Catalinbread Echorec

Description

CATALINBREAD ECHOREC – DESIGN PERSPECTIVES

The Echorec was so cool we wanted to bring it back. And we wanted to bring it back right. We wanted to take all the goodness of that huge Binson Echorec and squeeze it down into a standard sized stompbox without losing anything. In fact, not only did we not want to lose any of its qualities that made it such a compelling musical device, we wanted to EXTEND its capabilities because the original Binson hinted at possibilities that it couldn’t realize. We’re talking about variable delay time! We thought, “What if we had the same four playback head concept but could stretch the delay time out beyond the 300ms limitation? Then the rhythmic patterns suggested by the various combinations of those four playback heads could really come to life!” Since most of the Binson’s settings were basically within the “slapback echo” delay time range, you couldn’t really play off of the syncopations suggested by the head combinations. And it turns out the one example that we all know of that IS syncopated, namely the bass part on Pink Floyd’s “One Of These Days” uses a single-tap setting – just head 4, which is 300ms, with a few repeats – so really, you could play that part with any old delay pedal. We felt there was something lurking in the Binson concept that hadn’t been realized yet and could be unlocked by allowing longer delay times while still maintaining the equidistance between the four playback heads. For example, if we selected for playback, head 1,3,4 then the rhythm becomes: P 1 x 3 4, where P is your initial picking and x is head 2 turned off. The “x” becomes the rest note in the rhythm. This is hard to explain in writing but you hear it right away! So variable delay time up to 1000ms for head 4 was our goal, with heads 1, 2, and 3 divided evenly within that. For example, if set to the maximum delay time, head 4 would be 1000ms, head 3 would be 750ms, head 2 500ms, and head 1 250ms.

And we wanted a more musically useful tone control so we came up with a “tilt” style tone control that centers around noon and allows you to get warmer and deeper or brighter and thinner so you could either have the echos behind your playing with the darker settings or on top of your playing with the brighter repeats that emphasize the pick attack.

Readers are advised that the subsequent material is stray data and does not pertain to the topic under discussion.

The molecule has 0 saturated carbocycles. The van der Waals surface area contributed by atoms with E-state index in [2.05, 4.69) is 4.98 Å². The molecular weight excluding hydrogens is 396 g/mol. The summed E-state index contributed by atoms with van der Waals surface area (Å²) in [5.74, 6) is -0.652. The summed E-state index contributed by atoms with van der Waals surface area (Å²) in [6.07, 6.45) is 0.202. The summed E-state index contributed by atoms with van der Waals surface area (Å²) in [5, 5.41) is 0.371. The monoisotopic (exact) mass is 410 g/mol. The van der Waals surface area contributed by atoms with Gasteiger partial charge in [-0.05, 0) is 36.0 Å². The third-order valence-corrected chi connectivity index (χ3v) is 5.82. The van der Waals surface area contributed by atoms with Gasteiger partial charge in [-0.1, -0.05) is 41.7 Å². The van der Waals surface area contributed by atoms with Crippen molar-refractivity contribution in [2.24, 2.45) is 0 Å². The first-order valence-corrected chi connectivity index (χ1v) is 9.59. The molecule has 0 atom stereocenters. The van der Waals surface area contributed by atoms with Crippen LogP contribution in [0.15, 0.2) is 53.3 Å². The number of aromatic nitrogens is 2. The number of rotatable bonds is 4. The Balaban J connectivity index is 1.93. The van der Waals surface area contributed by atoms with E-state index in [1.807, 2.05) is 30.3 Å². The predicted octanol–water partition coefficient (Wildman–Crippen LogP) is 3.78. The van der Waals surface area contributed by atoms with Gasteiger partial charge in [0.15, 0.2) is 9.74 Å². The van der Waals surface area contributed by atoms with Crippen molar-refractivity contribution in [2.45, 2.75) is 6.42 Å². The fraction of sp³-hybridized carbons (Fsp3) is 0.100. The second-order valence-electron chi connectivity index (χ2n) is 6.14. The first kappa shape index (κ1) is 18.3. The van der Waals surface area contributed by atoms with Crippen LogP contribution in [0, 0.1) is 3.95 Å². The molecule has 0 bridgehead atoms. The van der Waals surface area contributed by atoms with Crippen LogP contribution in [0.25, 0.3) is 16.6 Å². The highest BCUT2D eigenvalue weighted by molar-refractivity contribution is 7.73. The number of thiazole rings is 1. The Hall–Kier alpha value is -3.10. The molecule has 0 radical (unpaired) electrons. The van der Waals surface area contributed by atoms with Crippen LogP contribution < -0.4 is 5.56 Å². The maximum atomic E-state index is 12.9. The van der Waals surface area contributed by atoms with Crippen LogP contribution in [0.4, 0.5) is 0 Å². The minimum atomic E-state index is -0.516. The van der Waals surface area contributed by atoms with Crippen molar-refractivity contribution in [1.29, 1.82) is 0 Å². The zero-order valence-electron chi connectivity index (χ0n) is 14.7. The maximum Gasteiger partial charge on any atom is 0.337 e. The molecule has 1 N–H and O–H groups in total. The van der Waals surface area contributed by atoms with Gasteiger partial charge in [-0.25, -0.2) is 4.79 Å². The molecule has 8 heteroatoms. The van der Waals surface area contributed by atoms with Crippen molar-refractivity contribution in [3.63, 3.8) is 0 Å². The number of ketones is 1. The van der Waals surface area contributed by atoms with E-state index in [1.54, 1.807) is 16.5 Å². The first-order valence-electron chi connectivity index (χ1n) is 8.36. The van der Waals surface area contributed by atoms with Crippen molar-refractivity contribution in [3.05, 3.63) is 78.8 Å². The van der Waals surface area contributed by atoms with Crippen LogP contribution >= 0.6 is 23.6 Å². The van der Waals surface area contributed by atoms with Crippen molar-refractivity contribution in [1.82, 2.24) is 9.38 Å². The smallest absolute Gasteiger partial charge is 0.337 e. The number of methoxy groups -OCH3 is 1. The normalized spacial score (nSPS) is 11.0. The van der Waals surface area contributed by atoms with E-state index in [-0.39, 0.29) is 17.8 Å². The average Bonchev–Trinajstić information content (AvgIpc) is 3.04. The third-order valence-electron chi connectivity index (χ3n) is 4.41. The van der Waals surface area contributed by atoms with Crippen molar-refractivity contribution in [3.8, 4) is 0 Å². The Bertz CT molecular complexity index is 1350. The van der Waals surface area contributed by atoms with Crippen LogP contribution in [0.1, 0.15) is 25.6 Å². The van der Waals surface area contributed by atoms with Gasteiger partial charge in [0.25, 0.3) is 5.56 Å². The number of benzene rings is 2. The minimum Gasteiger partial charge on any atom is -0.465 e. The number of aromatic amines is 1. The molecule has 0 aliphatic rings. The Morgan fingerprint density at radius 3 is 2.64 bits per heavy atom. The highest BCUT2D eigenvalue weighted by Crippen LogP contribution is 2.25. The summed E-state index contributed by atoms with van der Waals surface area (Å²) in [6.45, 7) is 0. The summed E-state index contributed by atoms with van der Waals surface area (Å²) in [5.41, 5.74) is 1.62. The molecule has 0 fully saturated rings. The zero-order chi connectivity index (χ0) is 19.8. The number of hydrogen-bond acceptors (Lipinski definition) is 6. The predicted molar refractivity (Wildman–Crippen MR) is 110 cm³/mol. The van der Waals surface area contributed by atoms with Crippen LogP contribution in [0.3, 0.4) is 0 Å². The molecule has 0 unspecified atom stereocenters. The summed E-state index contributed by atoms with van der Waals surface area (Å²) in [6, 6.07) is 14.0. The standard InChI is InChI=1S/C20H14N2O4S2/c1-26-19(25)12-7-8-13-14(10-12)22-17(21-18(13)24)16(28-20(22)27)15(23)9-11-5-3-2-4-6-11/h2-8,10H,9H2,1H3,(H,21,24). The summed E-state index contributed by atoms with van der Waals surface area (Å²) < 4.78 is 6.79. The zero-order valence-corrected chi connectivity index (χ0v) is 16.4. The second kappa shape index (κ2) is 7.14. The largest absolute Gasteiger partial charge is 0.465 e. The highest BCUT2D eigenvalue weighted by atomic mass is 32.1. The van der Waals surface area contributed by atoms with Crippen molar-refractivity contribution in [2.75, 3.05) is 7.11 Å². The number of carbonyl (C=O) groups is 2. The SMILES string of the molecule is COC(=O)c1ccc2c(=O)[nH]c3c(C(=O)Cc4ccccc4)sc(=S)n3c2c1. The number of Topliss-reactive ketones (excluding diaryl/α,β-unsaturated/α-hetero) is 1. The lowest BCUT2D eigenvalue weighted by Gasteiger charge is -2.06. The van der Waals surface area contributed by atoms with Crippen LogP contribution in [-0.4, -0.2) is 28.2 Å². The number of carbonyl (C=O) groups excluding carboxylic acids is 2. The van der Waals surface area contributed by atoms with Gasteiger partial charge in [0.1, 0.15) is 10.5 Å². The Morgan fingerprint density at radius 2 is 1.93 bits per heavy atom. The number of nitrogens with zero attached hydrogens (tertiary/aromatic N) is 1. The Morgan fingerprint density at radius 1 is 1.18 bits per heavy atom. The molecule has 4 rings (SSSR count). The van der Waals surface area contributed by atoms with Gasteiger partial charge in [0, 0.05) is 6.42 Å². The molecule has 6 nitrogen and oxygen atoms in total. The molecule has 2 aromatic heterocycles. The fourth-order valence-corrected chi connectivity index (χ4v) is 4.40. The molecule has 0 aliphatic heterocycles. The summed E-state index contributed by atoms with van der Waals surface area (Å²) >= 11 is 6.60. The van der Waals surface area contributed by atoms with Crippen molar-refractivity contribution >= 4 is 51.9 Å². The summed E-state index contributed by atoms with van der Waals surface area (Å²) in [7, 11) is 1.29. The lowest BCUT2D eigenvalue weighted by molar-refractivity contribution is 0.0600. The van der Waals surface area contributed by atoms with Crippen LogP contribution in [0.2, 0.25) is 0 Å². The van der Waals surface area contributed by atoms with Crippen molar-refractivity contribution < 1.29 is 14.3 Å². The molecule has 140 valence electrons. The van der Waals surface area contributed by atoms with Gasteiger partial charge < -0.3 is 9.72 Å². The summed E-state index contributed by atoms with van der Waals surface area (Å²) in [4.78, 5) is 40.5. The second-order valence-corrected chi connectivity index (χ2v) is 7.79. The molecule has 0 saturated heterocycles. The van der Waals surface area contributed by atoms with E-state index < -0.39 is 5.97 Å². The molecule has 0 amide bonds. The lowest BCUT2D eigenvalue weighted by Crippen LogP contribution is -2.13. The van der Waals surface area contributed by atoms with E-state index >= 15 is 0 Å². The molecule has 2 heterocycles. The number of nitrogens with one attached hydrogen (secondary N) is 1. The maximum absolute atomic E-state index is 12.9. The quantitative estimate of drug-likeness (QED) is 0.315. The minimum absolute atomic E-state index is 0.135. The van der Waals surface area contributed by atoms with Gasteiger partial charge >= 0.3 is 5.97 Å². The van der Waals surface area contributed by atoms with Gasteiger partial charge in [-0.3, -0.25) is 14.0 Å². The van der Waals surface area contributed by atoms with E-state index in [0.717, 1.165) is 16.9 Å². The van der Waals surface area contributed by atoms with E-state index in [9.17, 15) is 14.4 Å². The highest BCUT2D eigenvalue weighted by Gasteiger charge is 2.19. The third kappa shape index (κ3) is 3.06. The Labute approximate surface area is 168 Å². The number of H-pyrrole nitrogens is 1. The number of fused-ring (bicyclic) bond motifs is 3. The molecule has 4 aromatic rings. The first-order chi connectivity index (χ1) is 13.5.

And we also wanted to provide an audio path that was as musically compelling as the tube audio path in the Binson, because what the Binson does for your overall guitar tone and response is as important as the fact that it is an echo device. We came up with a preamp circuit that utilizes two silicon transistors specifically tuned for huge clean headroom and maximum touch sensitivity. We didn’t want to go with the normal audio driver circuits commonly found in delay pedals. They get the job done but they literally constrict your guitar signal and take away your playing dynamics; playing soft or playing hard results in the same response – flat. Our circuit actually ENHANCES the touch sensitivity of your amp. You’ll find that you’ll be able to go from whisper soft to full-on hard and loud attack just from varying your picking strength with the Catalinbread Echorec between your guitar and amp.

The combination of the four-tap delay with our exclusive audio path gives you an immersive playing experience that will have you playing inside the sound rather than on top of it. Our vision for our Echorec was to make it a musical instrument, not just an “effects processor”. To us, what makes a pedal become a musical instrument is when it responds to your playing nuances rather than just adding a coating to your sound that ends up reducing your potential for expressiveness; light and shade as Mr. Page would say. Specifically, the Echorec gives you a huge dynamic range to work within – play softly and delicately and it breathes and shimmers gently. Hit it hard and your volume jumps up and hits your amp hard. Most common delay pedals end up functioning somewhat like limiters, evening out your playing dynamics regardless of how hard or soft you’re playing. So while the delay lines in our Echorec are digital, your direct guitar signal never gets digitized. Our preamp driver circuit drives both your direct signal and the digital delay line system and is mixed passively without buffering to preserve and enhance the integrity of your guitar’s signal.

Another thing we focused on was how the dry signal and the echo signal blended. We wanted the dry and echo sounds to be well integrated together and not separate and disconnected like you’ll find on some delay pedals. What we achieved was a blend that allows you to go from soupy and ambient to distinct and separate just by how you play it – let the notes hold out and overlap and the Echorec responds by creating a wide spacious swirl; play muted staccato passages and you’ll hear the distinctive Echorec syncopation repeats.

Just like a musical instrument, the more you play your Echorec the more expressive depth you’ll find in it.

Yeah, we’re pretty stoked on this thing. We know you will be too!